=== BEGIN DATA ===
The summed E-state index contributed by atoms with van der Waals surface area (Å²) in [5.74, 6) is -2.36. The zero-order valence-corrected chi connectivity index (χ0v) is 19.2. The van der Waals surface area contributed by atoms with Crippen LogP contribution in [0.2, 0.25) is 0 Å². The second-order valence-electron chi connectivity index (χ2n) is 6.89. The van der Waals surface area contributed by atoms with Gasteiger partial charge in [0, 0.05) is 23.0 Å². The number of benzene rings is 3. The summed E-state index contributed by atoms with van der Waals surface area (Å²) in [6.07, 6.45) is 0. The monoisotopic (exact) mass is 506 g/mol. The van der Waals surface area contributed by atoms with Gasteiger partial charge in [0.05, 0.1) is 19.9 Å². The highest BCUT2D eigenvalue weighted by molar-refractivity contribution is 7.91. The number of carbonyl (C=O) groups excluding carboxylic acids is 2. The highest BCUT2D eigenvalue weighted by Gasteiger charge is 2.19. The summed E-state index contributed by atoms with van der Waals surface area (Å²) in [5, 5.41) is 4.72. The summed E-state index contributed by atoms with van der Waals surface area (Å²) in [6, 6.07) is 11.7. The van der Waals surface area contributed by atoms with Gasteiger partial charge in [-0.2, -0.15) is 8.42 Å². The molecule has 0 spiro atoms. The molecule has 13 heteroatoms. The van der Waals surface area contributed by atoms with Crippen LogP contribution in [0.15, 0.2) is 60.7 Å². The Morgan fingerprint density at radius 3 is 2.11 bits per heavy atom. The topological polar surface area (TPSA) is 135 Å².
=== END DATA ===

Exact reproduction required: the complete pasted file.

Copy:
The summed E-state index contributed by atoms with van der Waals surface area (Å²) in [5.74, 6) is -2.36. The zero-order valence-corrected chi connectivity index (χ0v) is 19.2. The van der Waals surface area contributed by atoms with Crippen LogP contribution in [0.2, 0.25) is 0 Å². The second-order valence-electron chi connectivity index (χ2n) is 6.89. The van der Waals surface area contributed by atoms with Gasteiger partial charge in [0, 0.05) is 23.0 Å². The number of benzene rings is 3. The summed E-state index contributed by atoms with van der Waals surface area (Å²) in [6.07, 6.45) is 0. The monoisotopic (exact) mass is 506 g/mol. The van der Waals surface area contributed by atoms with Gasteiger partial charge in [0.05, 0.1) is 19.9 Å². The highest BCUT2D eigenvalue weighted by molar-refractivity contribution is 7.91. The number of carbonyl (C=O) groups excluding carboxylic acids is 2. The highest BCUT2D eigenvalue weighted by Gasteiger charge is 2.19. The summed E-state index contributed by atoms with van der Waals surface area (Å²) in [5, 5.41) is 4.72. The summed E-state index contributed by atoms with van der Waals surface area (Å²) in [6, 6.07) is 11.7. The van der Waals surface area contributed by atoms with Gasteiger partial charge in [-0.2, -0.15) is 8.42 Å². The molecule has 0 spiro atoms. The molecule has 13 heteroatoms. The van der Waals surface area contributed by atoms with Crippen LogP contribution in [0.15, 0.2) is 60.7 Å². The Morgan fingerprint density at radius 3 is 2.11 bits per heavy atom. The topological polar surface area (TPSA) is 135 Å².